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February 2021


A Contemplative Exercise for February

The following is a possible framework for the Witnessing of the Word. It can be personalised, or altered: its purpose is to serve as an example of how this Saying might be used primarily in the context of a Prayer Group, but it may be used by individuals if so wished. It is not intended to be definitive.

In the context of a group: the periods of silence should be appropriate for your group - probably not less than 5 minutes, or more than 15 minutes.

Saying for the month 

“I am the Alpha and the Omega”   Revelation 22.13 (NRSV)

To begin the exercise, first spend a short while in relaxation and preparing to be still; become aware of the sounds around you and put them aside; offer this time of prayer to God.

 

Say this introductory invitation to prayer, then keep a further minute or two of silence:

"Come to me, all you who are weary and heavy laden, and I will give you rest"   Matthew 11.28 

 

Introduction to the first silence - a preparation for listening with the mind:

“I am the Alpha and the Omega”  

“I am the Alpha and the Omega, the first and the last, the beginning and the end”

The Revelation of St John the Divine is not just a book to be read.   It is prophecy, poetry and as such hard to understand.   In a way you need to use all your five senses as you tackle it –

·        smell the sulphur,

·        hear the sound of the trumpets, the cries of pain and joy, the hymns of praise with a thousand voices,

·        touch the walls of the city and the pavements of pure gold, clear as glass,

·        taste the scrolls, sweet as honey,

·        feel the shake of the thunder and the rumble of the earthquakes.

To get the most out of the book, wait until you are alone and then read it through out loud !  It will take you about 90 minutes – make it as dramatic as you can, shouting where that is appropriate, whispering where that would be better, sometimes racing on, sometimes slowing down.   It is a book for suffering Christians, to hold them together and to communicate with them in code.

The visions which John received and recorded do not have the narrative quality which makes the Gospels accessible – or the theological reasoning of St Paul which makes us struggle for Christian truth – but rather a poetry of great power which needs to be allowed to make an impact on our minds and imaginations.

Revelation will continue to puzzle us – and indeed the greatest biblical scholars.  It is none the less extraordinarily rich in its content and brings the scriptures end here.

We might expect the Bible to come to an end, to a conclusion.  In fact, it is the opposite – what we have is in itself a beginning, a renewal of the beginning, and a fulfilment that has no end.   On the one hand we have a completion which is perfect and everlasting.   God is Alpha and Omega, the first and the last, the beginning and the end – he is alive from eternity to eternity.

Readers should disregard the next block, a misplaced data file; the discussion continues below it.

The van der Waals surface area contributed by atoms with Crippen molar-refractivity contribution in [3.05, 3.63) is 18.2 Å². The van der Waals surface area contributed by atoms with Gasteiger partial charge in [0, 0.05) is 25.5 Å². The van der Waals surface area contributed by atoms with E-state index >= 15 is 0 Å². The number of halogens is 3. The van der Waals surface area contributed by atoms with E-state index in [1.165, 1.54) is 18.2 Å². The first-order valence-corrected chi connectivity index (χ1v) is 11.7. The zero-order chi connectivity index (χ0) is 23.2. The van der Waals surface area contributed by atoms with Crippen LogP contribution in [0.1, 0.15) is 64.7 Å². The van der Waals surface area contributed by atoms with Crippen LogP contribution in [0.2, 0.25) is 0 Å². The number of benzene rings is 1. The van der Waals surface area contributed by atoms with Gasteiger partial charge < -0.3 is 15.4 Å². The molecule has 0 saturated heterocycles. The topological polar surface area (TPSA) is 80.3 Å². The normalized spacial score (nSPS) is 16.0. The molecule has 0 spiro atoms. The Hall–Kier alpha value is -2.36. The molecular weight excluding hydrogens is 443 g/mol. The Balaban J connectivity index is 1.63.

Yet, on the other hand, especially the last 2 chapters of Revelation reveal the consummation or the whole of creation, the end for which the created order was intended and designed.

To put it another way, there is a sense in which the end was enclosed in the beginning, like a promise, and the beginning is there in the end at its completion.   What God begins, he also completes.

The Bible opens with the statement that at the beginning God created heaven and earth – and it ends with the disclosure to John of a new heaven and a new earth.

But there is something else of great importance.  The Risen Christ promises to give to those who are thirsty, and to give freely, of the fountain of the water of life.   To drink from this source is to drink from the inexhaustible river of God – to become part of him.

I imagine myself into the hearts and minds of a persecuted people.   Christians who face the despair of persecution, the fear of death maybe, the expectation that their faith which means so much may disappear altogether – they are confronted by John in Revelation with a hope beyond their wildest imaginings and a glory which would have given them so much hope.

The Risen Christ said: I am the Alpha and the Omega, the first and the last, the beginning and the end.

“I am the Alpha and the Omega”  

A time is now kept for silence of the mind - between 5 and 15 minutes

 

The silence concludes with a short thanksgiving, and/or repeat the Saying:

 Father, we thank you for the gift of your Word.

“I am the Alpha and the Omega”  

 

Introduction to the second silence - a preparation for listening with the heart:

“I am the Alpha and the Omega”